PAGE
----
Three Subplots From the Bronstrosity Game

A Daily Babble Production

In the likely event that you haven't spent the last 36 hours ensconced under a rock, you don't need me to tell you that a certain 32.8 percent career three-point shooter happened to convert a catch-and-shoot with one second left from two steps beyond the arc to win a rather important playoff basketball game on Friday night.

If you did happen to play the rock card this weekend, well, that's a nutshell version of how Game 2 of Magic-Cavs ended. Among other things, the unabridged version features some intrigue surrounding the Cavs blowing a 23-point lead at home and Hedo Turkoglu hitting a big shot to put the Magic ahead by two with one second to play.  Rather compelling stuff.

Besides the general insanity of how great LeBron James is, three other thoughts struck me first after a game for the ages:

  • "Hey, Craig, man, we just couldn't afford to go down 0-2 in this series going into Orlando.  Once again, Orlando kept their composure being down and made a run, and uh, that's just a great shot, man.  You know, we gotta get ready for Game 3.  That's a great shot, but we got a lot to clean up."  That would be LeBron's answer verbatim to the impeccably dressed Craig Sager's question about how he kept his composure in the final second and what type of shot he expected to get.  High comedy on a number of levels.  Something about the way he made the "0-2" comment would have tempted me to follow up, "So you decided to make the shot because you lost the opener?  Am I to take it you mail it in on this possession if that doesn't happen?"  Add this to the list of reasons we have professionals with restraint instead of wiseacre Celtics fans on the sidelines at NBA games.  Further, in one 17-second answer to the first postgame question, this man referred to his own shot as "great" twice.  And was absolutely right in doing so.  I thoroughly enjoyed this exchange.  Thank you, Messrs. Sager and James.
  • Stan Van Gundy's immediate reaction to the play: arching his eyebrows along with a thin half-rueful, half-resigned What-can-you-do? smile.  For a guy whose team had just suffered a hardly plausible gut-punch loss, SVG managed to look completely unsurprised.  Since the man isn't renowned for masking his emotions on the sidelines, I took that as the latest testament to LeBron's growing legend.  The look said, "I refuse to be shocked by anything this guy does at this point."  Hard to argue that sentiment.
  • The buzzer-beating drama took the focus off a developing story down the stretch: a fourth quarter full of bizarre officiating that included two correctly called charges on LeBron James in a 51-second span and then a correctly called travel on James to wipe out a basket with 30 seconds remaining in a tie game.  Make what you will of my reference to three absolutely, no-question-about-it correct calls as "bizarre."  The two charges early in the fourth came on the heels of an odd sequence involving Marcin Gortat getting hit with a questionable foul to give Cleveland a chance at a three-point play followed by Gortat getting T'd up.  It also came on the heels of an earlier-in-the-game text message from my buddy Matz expressing his surprise that LeBron is allowed "to play like Brandon Jacobs."  In case there was any doubt about this, Matz is only a casual observer of the league.  My response: "Sadly, I had prior knowledge of that."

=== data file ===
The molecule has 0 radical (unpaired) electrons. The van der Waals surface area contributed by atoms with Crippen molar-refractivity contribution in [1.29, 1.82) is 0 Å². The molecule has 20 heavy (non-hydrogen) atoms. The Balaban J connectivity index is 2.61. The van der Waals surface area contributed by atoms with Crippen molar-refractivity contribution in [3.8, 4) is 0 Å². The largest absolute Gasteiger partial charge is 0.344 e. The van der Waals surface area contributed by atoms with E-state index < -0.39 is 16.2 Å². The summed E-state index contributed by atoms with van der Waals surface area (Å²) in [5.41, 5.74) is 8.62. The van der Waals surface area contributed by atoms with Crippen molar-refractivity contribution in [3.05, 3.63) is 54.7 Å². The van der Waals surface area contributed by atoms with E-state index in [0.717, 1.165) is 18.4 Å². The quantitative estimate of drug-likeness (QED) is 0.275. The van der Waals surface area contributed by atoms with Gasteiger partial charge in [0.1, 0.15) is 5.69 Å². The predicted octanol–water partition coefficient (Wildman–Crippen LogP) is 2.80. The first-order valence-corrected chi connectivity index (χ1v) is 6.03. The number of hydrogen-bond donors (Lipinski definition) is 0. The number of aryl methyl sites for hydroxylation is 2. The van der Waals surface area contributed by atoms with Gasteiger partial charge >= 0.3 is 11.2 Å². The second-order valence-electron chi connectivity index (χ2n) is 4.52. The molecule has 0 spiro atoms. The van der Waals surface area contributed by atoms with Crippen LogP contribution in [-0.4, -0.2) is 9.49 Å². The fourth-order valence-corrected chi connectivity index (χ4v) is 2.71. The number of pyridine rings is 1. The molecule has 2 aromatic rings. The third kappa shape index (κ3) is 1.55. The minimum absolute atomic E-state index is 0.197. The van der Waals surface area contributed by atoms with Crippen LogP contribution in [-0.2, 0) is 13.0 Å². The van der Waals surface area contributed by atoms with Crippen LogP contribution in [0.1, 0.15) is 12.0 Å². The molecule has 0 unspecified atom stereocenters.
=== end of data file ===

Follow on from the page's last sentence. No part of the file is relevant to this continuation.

Bron's two charges had plenty of company as the officials whistled five offensive fouls in the final 12:19 of regulation.  Though I've made my discomfort with micro-assessing officials known in the past, I'm feeling bit less reluctant than usual to weigh in as a neutral observer on this one: Courtney Lee's at the end of the third quarter looked questionable, but it was hardly definitive on replay.  That makes it hard for me to knock the refs for a call that could have gone either way on the game's toughest rule to officiate.  Hedo Turkoglu's first charge appeared correct, but it's hard to say how much that mattered given that it came the possession after the James charge.  For the life of me, I can't figure out what he did wrong the second time.  Doug Collins, whom I hold in high esteem, claimed Turkoglu extended his right arm into Anderson Varejao at the left elbow as he drove, but it looked on the replay as though Turk kept his elbow relatively locked on that play.  It does move but hardly enough to merit a foul.

The real disconcerting part of the whole sequence to me was watching LBJ after the calls that went against him.  While it doesn't take long to figure out that no NBA player has ever committed a foul, the level of indignation in James' expressions after his charges took that to a new level.  It left me wondering if he has gotten so accustomed to doing whatever he wants on the basketball court that he doesn't comprehend that lowering one's shoulder and relocating defenders is prohibited.  That said, The Guru summed it up best: "I'm as surprised as he is that those calls were made.  But we've probably got different reasons."

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